OTHER than planning for retirement, buying a home is probably the biggest financial commitment any of us will make.

It is also, arguably, the largest single purchase most of us will make in one go.

It’s slightly ironic, then, that many people take a far shorter time to choose their next home than they do for much lower-value items.

But choosing your dream home and securing a mortgage are just the initial parts of the process.

For those doing so first the first time, it can be a complex and stressful activity, with a range of things to consider before, during and after taking the plunge.

When we get older and reach different stages of our lives - whether it is getting married, having children or looking after older loved ones - the pressures and financial commitments increase.

As we move through our 20s, 30s and 40s, hopefully we are earning more and gaining more assets and wealth.

At the same time, there is an increasing need to protect what we have in case life doesn’t quite work out the way we hope.

Protecting income and wealth is something most of us have to consider if we want to maintain our lifestyles in times of financial difficulty. For those with a family, protecting them will be equally, if not more, important.

Protection comes in all forms, from life assurance and critical illness to income protection, and there are options on the market which cover almost every eventuality. But when we think of protection and insurance, the spectre of the payment protection insurance (PPI) scandal casts a long shadow. There is no doubt this has made people wary of even considering these types of services.

The crux of the PPI story surrounded the mis-selling of policies to those who either did not agree to them or who did not need them by those who, in many cases, did not understand what they were selling.

The media coverage and the multitude of claims companies that have sprung up has created a fairly dangerous situation where consumers are, understandably, suspicious of such products.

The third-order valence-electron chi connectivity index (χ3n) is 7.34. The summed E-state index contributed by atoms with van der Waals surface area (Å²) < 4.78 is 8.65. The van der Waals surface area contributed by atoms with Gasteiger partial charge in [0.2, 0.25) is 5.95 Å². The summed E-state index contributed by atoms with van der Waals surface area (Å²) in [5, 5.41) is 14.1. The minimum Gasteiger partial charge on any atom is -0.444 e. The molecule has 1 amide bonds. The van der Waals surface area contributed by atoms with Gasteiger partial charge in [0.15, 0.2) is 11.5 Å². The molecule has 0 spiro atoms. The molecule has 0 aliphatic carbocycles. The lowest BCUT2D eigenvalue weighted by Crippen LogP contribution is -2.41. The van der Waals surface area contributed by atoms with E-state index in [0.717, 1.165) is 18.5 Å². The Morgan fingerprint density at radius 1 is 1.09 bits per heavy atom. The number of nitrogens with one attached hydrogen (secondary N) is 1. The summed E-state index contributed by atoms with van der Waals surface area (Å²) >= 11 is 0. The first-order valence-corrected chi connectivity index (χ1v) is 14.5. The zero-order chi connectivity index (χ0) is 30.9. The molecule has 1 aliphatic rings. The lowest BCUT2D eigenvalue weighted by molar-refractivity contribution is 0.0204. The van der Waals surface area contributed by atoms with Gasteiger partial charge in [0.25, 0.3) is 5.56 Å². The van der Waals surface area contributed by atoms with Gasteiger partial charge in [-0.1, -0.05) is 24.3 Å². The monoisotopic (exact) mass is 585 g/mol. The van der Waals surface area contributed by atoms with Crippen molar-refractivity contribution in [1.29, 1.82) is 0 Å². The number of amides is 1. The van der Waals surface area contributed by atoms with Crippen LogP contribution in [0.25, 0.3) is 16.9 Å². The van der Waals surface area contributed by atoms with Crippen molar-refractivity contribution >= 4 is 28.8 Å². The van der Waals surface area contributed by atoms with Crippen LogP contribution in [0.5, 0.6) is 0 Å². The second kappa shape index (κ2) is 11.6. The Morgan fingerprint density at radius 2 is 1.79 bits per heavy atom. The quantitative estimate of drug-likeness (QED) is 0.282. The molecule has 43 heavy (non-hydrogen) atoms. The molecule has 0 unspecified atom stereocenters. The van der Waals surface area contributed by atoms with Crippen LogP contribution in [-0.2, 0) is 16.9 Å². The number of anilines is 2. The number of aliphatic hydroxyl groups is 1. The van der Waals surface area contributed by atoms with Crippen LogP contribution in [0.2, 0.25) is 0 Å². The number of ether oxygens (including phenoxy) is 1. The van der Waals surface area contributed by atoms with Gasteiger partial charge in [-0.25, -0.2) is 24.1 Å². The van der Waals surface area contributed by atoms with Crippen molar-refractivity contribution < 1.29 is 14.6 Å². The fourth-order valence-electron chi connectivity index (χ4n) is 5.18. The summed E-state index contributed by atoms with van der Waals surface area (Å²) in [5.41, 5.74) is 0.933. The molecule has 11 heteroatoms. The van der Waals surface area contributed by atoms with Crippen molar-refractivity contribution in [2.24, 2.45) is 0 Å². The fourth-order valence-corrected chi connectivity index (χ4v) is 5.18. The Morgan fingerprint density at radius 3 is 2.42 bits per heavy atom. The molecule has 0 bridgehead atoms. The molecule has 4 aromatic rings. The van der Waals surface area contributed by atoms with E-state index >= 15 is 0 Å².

But despite the horror stories we have heard over the last few years, there is no question that protection services and products can be a crucial part of financial planning.

For those with mortgage and family commitments who lose their job or regular source of income, it can be devastating. And it must be said that the welfare safety net is flimsy at best.

The industry has certainly moved on. It has been reformed and is highly regulated. No one who owns or rents their home would choose not to have home insurance. If it makes sense that you protect your home and its contents, why wouldn’t you protect yourself and your family?

Life is complicated, and we have no way of knowing what it has in store for us. However, insurance and protection exist for a very good reason.

They may be unfashionable for both the reasons mentioned already - and it is also true that they are not there to suddenly increase or grow your wealth. They will, however, serve to maintain what you already have in times of hardship at the same time as providing some security.

Turning back to the subject of obtaining a mortgage, the amount you pay every month will likely be your biggest outgoing. But your biggest outgoing keeps a roof over your head. And if, for whatever reason you no longer had a regular income, what then?

There is a cost to this protection, no one should try to pretend otherwise. And when buying a new home, that cost is one of only a number of considerations when finances may be stretched.

But every individuals’ circumstances are different, and not everyone will need every type of insurance or protection.

Peace of mind is a vital commodity, and we all want to protect ourselves and our families against the challenges which life throws at us.

It may seem odd in terms of financial planning to pay for something you hope you won’t ever require, but maybe it’s better to have it and not need it, than to need it and not have it.

Keith Brooks is a chartered financial planner at Aberdein Considine.